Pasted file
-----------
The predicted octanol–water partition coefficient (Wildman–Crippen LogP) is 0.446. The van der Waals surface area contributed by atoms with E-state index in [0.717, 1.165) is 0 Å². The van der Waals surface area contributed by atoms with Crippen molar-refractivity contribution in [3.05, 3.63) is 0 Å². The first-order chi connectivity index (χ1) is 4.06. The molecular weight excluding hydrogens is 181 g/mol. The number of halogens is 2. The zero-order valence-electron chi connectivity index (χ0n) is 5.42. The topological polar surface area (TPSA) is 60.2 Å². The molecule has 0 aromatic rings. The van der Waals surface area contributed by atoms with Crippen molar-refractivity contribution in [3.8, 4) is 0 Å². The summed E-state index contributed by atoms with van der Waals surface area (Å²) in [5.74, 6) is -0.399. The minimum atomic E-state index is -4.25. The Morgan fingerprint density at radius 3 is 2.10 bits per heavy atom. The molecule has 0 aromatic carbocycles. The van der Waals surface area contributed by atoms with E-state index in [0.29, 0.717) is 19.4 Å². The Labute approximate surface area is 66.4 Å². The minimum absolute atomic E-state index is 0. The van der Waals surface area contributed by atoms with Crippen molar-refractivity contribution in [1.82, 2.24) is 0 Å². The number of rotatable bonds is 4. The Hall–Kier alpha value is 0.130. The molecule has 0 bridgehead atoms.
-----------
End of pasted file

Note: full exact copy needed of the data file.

The predicted octanol–water partition coefficient (Wildman–Crippen LogP) is 0.446. The van der Waals surface area contributed by atoms with E-state index in [0.717, 1.165) is 0 Å². The van der Waals surface area contributed by atoms with Crippen molar-refractivity contribution in [3.05, 3.63) is 0 Å². The first-order chi connectivity index (χ1) is 4.06. The molecular weight excluding hydrogens is 181 g/mol. The number of halogens is 2. The zero-order valence-electron chi connectivity index (χ0n) is 5.42. The topological polar surface area (TPSA) is 60.2 Å². The molecule has 0 aromatic rings. The van der Waals surface area contributed by atoms with Crippen molar-refractivity contribution in [3.8, 4) is 0 Å². The summed E-state index contributed by atoms with van der Waals surface area (Å²) in [5.74, 6) is -0.399. The minimum atomic E-state index is -4.25. The Morgan fingerprint density at radius 3 is 2.10 bits per heavy atom. The molecule has 0 aromatic carbocycles. The van der Waals surface area contributed by atoms with E-state index in [0.29, 0.717) is 19.4 Å². The Labute approximate surface area is 66.4 Å². The minimum absolute atomic E-state index is 0. The van der Waals surface area contributed by atoms with Crippen molar-refractivity contribution in [1.82, 2.24) is 0 Å². The number of rotatable bonds is 4. The Hall–Kier alpha value is 0.130. The molecule has 0 bridgehead atoms.